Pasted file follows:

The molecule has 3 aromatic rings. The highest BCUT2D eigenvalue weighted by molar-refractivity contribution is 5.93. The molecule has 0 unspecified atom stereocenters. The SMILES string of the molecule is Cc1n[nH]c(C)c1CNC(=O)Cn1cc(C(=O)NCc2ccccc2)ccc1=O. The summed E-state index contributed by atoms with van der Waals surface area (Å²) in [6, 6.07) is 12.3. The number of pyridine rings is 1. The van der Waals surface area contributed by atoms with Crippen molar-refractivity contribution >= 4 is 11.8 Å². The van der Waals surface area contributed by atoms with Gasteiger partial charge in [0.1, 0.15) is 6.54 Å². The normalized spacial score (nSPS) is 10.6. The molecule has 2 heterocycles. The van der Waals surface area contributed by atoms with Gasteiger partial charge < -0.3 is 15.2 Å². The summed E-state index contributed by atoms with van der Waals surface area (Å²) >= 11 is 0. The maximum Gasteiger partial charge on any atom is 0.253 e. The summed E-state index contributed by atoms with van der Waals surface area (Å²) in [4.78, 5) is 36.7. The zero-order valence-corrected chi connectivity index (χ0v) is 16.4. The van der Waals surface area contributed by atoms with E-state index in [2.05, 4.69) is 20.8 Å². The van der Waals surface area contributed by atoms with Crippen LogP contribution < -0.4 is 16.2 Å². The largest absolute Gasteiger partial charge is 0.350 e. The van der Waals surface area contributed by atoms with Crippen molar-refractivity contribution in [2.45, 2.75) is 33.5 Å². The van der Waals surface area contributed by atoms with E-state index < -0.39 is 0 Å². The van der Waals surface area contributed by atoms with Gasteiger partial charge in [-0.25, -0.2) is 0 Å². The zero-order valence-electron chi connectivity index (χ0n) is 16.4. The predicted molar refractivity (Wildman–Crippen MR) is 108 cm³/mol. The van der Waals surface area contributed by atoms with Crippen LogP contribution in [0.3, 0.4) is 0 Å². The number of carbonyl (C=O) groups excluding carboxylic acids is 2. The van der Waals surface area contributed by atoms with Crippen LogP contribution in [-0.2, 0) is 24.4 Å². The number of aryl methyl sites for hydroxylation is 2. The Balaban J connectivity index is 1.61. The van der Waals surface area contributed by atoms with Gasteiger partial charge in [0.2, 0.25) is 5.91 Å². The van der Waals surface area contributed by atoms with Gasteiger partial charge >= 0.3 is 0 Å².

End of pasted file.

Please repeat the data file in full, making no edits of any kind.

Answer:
The molecule has 3 aromatic rings. The highest BCUT2D eigenvalue weighted by molar-refractivity contribution is 5.93. The molecule has 0 unspecified atom stereocenters. The SMILES string of the molecule is Cc1n[nH]c(C)c1CNC(=O)Cn1cc(C(=O)NCc2ccccc2)ccc1=O. The summed E-state index contributed by atoms with van der Waals surface area (Å²) in [6, 6.07) is 12.3. The number of pyridine rings is 1. The van der Waals surface area contributed by atoms with Crippen molar-refractivity contribution >= 4 is 11.8 Å². The van der Waals surface area contributed by atoms with Gasteiger partial charge in [0.1, 0.15) is 6.54 Å². The normalized spacial score (nSPS) is 10.6. The molecule has 2 heterocycles. The van der Waals surface area contributed by atoms with Gasteiger partial charge < -0.3 is 15.2 Å². The summed E-state index contributed by atoms with van der Waals surface area (Å²) >= 11 is 0. The maximum Gasteiger partial charge on any atom is 0.253 e. The summed E-state index contributed by atoms with van der Waals surface area (Å²) in [4.78, 5) is 36.7. The zero-order valence-corrected chi connectivity index (χ0v) is 16.4. The van der Waals surface area contributed by atoms with E-state index in [2.05, 4.69) is 20.8 Å². The van der Waals surface area contributed by atoms with Crippen LogP contribution < -0.4 is 16.2 Å². The largest absolute Gasteiger partial charge is 0.350 e. The van der Waals surface area contributed by atoms with Crippen molar-refractivity contribution in [2.45, 2.75) is 33.5 Å². The van der Waals surface area contributed by atoms with E-state index < -0.39 is 0 Å². The van der Waals surface area contributed by atoms with Gasteiger partial charge in [-0.25, -0.2) is 0 Å². The zero-order valence-electron chi connectivity index (χ0n) is 16.4. The predicted molar refractivity (Wildman–Crippen MR) is 108 cm³/mol. The van der Waals surface area contributed by atoms with Crippen LogP contribution in [0.3, 0.4) is 0 Å². The number of carbonyl (C=O) groups excluding carboxylic acids is 2. The van der Waals surface area contributed by atoms with Crippen LogP contribution in [-0.2, 0) is 24.4 Å². The number of aryl methyl sites for hydroxylation is 2. The Balaban J connectivity index is 1.61. The van der Waals surface area contributed by atoms with Gasteiger partial charge in [0.2, 0.25) is 5.91 Å². The van der Waals surface area contributed by atoms with Gasteiger partial charge >= 0.3 is 0 Å².